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The University of Pittsburgh

A Place to Discover

Founded in a log cabin in 1787, the University of Pittsburgh is among the oldest institutions of higher education in the United States. The University has nearly 169,000 alumni living in all 50 states and 4 territories and 117 foreign countries whose accomplishments range from winning Olympic gold medals to unlocking the secrets of DNA. From University laboratories have come Jonas Salk's polio vaccine and the identification of Vitamin C. Today, this former frontier University is an internationally recognized center of learning and research, strong in the arts and sciences and the professions.


The University's Pittsburgh campus consists of more than 90 buildings on 132 acres in Oakland, the city's cultural and medical center. Pitt also has four regional campuses in Bradford, Greensburg, Johnstown, and Titusville, Pennsylvania.


Pitt's total enrollment for its five campuses is 33,898 students. Of this total, 28,713 are full-time and 5,185 are part-time: 24,086 are undergraduates and 9,812 are graduate students. More than 27,000 of the students are enrolled at the Pittsburgh campus. Click here to go to the University of Pittsburgh web site.


The Pitt faculty totals 3,782 full-time and 703 part-time. The University has 38 endowed chairs and professorships. Each year the University honors faculty excellence with Chancellor's Distinguished Teaching, and Research, and Public Service Awards.


The University is a state-related institution serving the Commonwealth of Pennsylvania, the nation and the international community through its missions of instruction, research, and public service. Its Board of Trustees has 50 members, 12 of whom are appointed by the state. Mark A. Nordenberg was named Pitt's 17th chancellor on June 20, 1996. Nordenberg, 57, previously held positions as dean of Pitt's Law School, and interim provost and senior vice chancellor. He served as the interim chancellor from Aug. 1, 1995, until his current appointment.


Pitt was selected to membership in the Association of American Universities (AAU), in acknowledgement of its position as one of the top research universities in North America. University researchers bring in more than $232 million annually for sponsored research and other sponsored programs, and Pitt ranks in the top ten nationally in terms of research funds received from the National Institute of Health.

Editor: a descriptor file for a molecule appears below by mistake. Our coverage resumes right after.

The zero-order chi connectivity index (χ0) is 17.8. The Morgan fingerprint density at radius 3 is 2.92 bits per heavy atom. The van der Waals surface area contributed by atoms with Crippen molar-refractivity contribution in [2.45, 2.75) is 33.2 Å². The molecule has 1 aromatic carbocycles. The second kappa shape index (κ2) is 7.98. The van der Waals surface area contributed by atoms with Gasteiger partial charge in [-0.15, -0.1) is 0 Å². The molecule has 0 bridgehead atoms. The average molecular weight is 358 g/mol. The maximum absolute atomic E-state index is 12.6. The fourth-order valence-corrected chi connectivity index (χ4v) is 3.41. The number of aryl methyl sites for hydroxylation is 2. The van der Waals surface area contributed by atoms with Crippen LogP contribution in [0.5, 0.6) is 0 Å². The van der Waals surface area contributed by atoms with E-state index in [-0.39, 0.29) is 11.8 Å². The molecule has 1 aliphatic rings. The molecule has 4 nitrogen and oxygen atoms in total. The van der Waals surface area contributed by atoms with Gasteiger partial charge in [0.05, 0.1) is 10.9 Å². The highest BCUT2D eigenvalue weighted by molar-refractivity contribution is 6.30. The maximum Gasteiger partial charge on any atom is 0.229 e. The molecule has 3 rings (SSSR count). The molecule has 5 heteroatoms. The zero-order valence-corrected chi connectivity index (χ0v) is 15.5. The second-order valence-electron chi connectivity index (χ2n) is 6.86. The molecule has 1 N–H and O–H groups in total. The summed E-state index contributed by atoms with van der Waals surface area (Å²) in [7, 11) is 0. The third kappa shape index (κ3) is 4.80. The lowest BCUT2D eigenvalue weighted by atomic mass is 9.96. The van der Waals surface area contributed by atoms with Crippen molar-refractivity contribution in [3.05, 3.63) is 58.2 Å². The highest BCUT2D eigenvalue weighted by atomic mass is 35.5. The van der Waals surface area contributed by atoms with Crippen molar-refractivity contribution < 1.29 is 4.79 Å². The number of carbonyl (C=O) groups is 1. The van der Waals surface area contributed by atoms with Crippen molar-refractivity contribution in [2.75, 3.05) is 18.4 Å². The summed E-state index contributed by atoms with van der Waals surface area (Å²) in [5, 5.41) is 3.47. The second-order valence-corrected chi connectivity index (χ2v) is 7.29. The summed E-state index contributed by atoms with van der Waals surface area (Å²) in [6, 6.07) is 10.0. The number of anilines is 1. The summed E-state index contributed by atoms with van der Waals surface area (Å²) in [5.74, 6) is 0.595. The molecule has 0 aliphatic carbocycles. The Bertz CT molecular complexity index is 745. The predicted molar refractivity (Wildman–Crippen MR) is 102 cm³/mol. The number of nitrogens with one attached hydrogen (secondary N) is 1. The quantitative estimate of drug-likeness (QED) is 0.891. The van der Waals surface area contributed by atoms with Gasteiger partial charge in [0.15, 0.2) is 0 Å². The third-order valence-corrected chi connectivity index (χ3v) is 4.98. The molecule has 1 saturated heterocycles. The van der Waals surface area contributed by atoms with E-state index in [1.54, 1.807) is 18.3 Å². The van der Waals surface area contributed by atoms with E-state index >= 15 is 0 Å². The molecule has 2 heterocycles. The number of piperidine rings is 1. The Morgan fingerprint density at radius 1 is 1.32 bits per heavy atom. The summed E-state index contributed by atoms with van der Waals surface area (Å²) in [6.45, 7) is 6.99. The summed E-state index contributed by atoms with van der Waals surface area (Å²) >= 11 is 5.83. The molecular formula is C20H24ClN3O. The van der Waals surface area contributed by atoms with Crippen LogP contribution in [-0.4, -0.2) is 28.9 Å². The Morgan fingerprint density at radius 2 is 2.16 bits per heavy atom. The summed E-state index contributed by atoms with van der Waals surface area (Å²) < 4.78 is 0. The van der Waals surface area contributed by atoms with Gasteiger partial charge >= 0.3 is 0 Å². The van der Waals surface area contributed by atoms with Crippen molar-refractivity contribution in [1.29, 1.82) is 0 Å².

Pitt Facts

Pitt is 221 years old, making it one of the nation's oldest educational institutions, established in 1787, just after the original colonial colleges.

Pitt has several programs ranked in the top 26 in their field nationally including anthropology, art history, history and philosophy of science, industrial engineering, and linguistics. Pitt also has many other highly ranked programs including chemistry, economics, English language and literature, music, pharmacology, physics, political science and psychology, among others.

The University Honors College allows highly motivated undergraduate students to pursue exceptionally challenging honors courses and degrees and to conduct independent research. Pitt students have won a number of prestigious awards in recent years, including Rhodes, Marshall, and Truman scholarships, and National Mellon Fellowships in the Humanities.

Pitt athletes have won national championships in football, conference titles in many sports, national rankings in basketball, wrestling and volleyball, and individual national championships in gymnastics, swimming, wrestling, and track and field. Former Pitt track and field star Roger Kingdom is a two-time Olympic gold medalist.

Pitt's University Center for International Studies offers an extensive study-abroad program, and the opportunity to spend an entire semester aboard the SS Universe, the world's only floating campus. UCIS also offers area studies programs in Asian, East Asian, Latin American, East European, Russian, Soviet Studies and West European Studies. Pitt was ranked as one of the 100 "best college values" in higher education among national universities in a 1996 Money Magazine report.